All parents have their own unique styles and strategies for raising their children. And one common tool in our toolbox - although not everyone likes to admit it - is bribing.

At first glance, the word “bribing” may conjure up some negative feelings or connotations. Sure, we'd all love for our children to do exactly as they're told without needing something in return, but in reality it's not always that easy.

Here's the good news: If you're a parent who admits to occasionally offering your child the promise of candy or toys (no judgement- we’ve all been there) you may not actually be bribing them. Rather, the reinforcement you're providing may actually be a reward. There's a fine line between these two concepts, but there are important distinctions that all caregivers should know and understand.

In this article, we're going to define and describe the differences between a bribe and reward, explain why rewards are important for children, and provide tips and tricks to offer appropriate and motivating rewards.

The Difference Between Bribes and Rewards

Let’s start by reviewing some similarities and differences between bribes and rewards.

The commonality between bribes and rewards is that they're both used to motivate a child to do something in return. The key difference, however, is that bribes are given during the middle of a negative behavior, whereas a reward is decided upon ahead of time. Let's take a look at an example.

Pretend your child is crying and throwing a temper tantrum (you probably don't even have to pretend). You decide to placate your child by buying them an ice cream so long as they calm down. This is referred to as a bribe. You have bribed them and then positively reinforced their negative behavior.

When children are routinely bribed, they start to learn that acting poorly is key to getting something they want in return, which in turn can perpetuate a cycle of bad behavior.

Rewards, on the other hand, are discussed and determined ahead of time between you and your child. They can also be communicated to your child after they have completed a desired task. Either way, your child only receives the reward once they've displayed positive behavior, solidifying this connection in their mind.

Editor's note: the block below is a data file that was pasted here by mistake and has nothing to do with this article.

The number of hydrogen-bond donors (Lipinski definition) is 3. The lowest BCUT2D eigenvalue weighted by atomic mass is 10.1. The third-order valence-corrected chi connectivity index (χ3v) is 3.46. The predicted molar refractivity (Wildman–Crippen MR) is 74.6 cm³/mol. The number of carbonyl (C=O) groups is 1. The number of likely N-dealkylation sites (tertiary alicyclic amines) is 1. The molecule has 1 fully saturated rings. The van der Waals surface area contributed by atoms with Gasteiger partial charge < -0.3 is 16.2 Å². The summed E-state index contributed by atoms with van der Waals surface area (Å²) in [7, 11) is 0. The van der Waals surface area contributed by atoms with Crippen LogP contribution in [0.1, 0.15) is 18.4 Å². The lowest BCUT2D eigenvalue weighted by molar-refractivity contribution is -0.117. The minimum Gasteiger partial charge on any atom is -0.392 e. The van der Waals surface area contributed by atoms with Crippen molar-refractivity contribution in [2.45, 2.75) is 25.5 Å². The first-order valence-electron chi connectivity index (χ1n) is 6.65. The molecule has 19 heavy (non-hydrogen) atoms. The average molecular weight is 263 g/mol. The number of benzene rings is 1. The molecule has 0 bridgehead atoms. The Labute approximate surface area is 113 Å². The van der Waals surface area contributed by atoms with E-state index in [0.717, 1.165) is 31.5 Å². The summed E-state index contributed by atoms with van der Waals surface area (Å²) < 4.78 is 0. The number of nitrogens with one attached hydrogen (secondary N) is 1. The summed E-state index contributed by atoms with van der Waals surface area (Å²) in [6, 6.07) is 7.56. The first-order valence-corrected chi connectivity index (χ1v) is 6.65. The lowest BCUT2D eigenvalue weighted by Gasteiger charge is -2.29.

See the difference?

Here’s an example of a reward: You tell your child in advance that you will buy them an ice cream cone once they clean their room. Or maybe your child is extra cooperative at their doctor’s appointment, and you decide to buy them an ice cream afterwards. In both cases, they begin to clearly understand that getting something they want requires that they act as expected.

Bribing is a short-term solution that can create long-term problems. It can be very tempting - and believe me, we're all guilty - of giving our children something in the moment to pacify their unwanted behavior. However, overtime it can create problems that could have been avoided by focusing on implementing rewards.

Why Children Need Rewards

You don't want to reward your child after every little thing they do. However, it's very healthy and productive to offer rewards after your child completes tasks that are challenging or less pleasant.

Adults need motivation and rewards, too. As humans, we respond to incentives. We're much more inclined to do certain tasks, or partake in certain behaviors, if we know there's a concession on the other side. Working overtime at your job is a great example. Many of us wouldn't agree to put in extra hours without being compensated.